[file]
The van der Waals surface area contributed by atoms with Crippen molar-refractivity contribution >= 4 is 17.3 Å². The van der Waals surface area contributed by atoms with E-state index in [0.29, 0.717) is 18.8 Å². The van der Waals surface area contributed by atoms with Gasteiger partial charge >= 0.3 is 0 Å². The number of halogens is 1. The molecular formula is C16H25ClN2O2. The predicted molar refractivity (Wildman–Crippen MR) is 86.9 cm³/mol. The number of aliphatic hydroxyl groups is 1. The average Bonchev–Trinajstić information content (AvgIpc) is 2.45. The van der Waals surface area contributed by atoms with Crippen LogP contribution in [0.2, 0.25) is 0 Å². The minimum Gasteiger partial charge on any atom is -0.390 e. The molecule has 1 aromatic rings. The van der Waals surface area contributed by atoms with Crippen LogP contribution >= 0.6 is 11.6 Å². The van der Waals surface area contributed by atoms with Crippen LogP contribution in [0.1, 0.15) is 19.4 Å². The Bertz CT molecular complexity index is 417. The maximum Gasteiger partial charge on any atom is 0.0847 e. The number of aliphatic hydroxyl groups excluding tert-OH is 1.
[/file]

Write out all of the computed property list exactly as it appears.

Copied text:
The van der Waals surface area contributed by atoms with Crippen molar-refractivity contribution >= 4 is 17.3 Å². The van der Waals surface area contributed by atoms with E-state index in [0.29, 0.717) is 18.8 Å². The van der Waals surface area contributed by atoms with Gasteiger partial charge >= 0.3 is 0 Å². The number of halogens is 1. The molecular formula is C16H25ClN2O2. The predicted molar refractivity (Wildman–Crippen MR) is 86.9 cm³/mol. The number of aliphatic hydroxyl groups is 1. The average Bonchev–Trinajstić information content (AvgIpc) is 2.45. The van der Waals surface area contributed by atoms with Crippen LogP contribution in [0.2, 0.25) is 0 Å². The minimum Gasteiger partial charge on any atom is -0.390 e. The molecule has 1 aromatic rings. The van der Waals surface area contributed by atoms with Crippen LogP contribution >= 0.6 is 11.6 Å². The van der Waals surface area contributed by atoms with Crippen LogP contribution in [0.1, 0.15) is 19.4 Å². The Bertz CT molecular complexity index is 417. The maximum Gasteiger partial charge on any atom is 0.0847 e. The number of aliphatic hydroxyl groups excluding tert-OH is 1.